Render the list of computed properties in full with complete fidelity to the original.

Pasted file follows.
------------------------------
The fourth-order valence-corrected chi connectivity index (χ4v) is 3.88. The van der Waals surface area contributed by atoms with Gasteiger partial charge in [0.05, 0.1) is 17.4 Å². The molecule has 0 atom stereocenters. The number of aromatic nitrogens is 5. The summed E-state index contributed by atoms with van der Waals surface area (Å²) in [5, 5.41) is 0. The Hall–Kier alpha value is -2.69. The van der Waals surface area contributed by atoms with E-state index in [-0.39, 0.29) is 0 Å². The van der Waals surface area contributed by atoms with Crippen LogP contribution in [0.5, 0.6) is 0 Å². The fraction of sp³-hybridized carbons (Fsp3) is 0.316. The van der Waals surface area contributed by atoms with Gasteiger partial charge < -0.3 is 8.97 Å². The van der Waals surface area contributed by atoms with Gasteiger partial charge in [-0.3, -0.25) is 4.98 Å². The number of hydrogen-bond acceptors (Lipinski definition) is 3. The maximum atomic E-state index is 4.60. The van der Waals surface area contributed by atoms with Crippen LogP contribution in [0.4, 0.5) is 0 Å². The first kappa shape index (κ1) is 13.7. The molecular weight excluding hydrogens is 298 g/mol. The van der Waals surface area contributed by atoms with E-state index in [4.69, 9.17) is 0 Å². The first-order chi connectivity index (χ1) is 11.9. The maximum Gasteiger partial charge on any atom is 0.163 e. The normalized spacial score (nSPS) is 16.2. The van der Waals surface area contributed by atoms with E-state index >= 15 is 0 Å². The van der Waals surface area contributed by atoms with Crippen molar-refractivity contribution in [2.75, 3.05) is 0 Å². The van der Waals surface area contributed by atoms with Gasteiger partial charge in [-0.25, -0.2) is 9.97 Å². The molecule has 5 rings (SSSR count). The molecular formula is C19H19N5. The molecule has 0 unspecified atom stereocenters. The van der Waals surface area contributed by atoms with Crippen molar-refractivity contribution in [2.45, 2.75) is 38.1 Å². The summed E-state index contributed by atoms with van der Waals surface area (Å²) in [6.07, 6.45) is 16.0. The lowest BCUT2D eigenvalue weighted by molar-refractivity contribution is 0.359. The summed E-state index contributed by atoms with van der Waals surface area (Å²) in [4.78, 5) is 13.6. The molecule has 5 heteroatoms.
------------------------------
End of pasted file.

The fourth-order valence-corrected chi connectivity index (χ4v) is 3.88. The van der Waals surface area contributed by atoms with Gasteiger partial charge in [0.05, 0.1) is 17.4 Å². The molecule has 0 atom stereocenters. The number of aromatic nitrogens is 5. The summed E-state index contributed by atoms with van der Waals surface area (Å²) in [5, 5.41) is 0. The Hall–Kier alpha value is -2.69. The van der Waals surface area contributed by atoms with E-state index in [-0.39, 0.29) is 0 Å². The van der Waals surface area contributed by atoms with Crippen LogP contribution in [0.5, 0.6) is 0 Å². The fraction of sp³-hybridized carbons (Fsp3) is 0.316. The van der Waals surface area contributed by atoms with Gasteiger partial charge < -0.3 is 8.97 Å². The van der Waals surface area contributed by atoms with Gasteiger partial charge in [-0.3, -0.25) is 4.98 Å². The number of hydrogen-bond acceptors (Lipinski definition) is 3. The maximum atomic E-state index is 4.60. The van der Waals surface area contributed by atoms with Crippen LogP contribution in [0.4, 0.5) is 0 Å². The first kappa shape index (κ1) is 13.7. The molecular weight excluding hydrogens is 298 g/mol. The van der Waals surface area contributed by atoms with E-state index in [4.69, 9.17) is 0 Å². The first-order chi connectivity index (χ1) is 11.9. The maximum Gasteiger partial charge on any atom is 0.163 e. The normalized spacial score (nSPS) is 16.2. The van der Waals surface area contributed by atoms with E-state index >= 15 is 0 Å². The van der Waals surface area contributed by atoms with Crippen molar-refractivity contribution in [2.75, 3.05) is 0 Å². The van der Waals surface area contributed by atoms with Gasteiger partial charge in [-0.25, -0.2) is 9.97 Å². The molecule has 5 rings (SSSR count). The molecular formula is C19H19N5. The molecule has 0 unspecified atom stereocenters. The van der Waals surface area contributed by atoms with Crippen molar-refractivity contribution in [2.45, 2.75) is 38.1 Å². The summed E-state index contributed by atoms with van der Waals surface area (Å²) in [6.07, 6.45) is 16.0. The lowest BCUT2D eigenvalue weighted by molar-refractivity contribution is 0.359. The summed E-state index contributed by atoms with van der Waals surface area (Å²) in [4.78, 5) is 13.6. The molecule has 5 heteroatoms.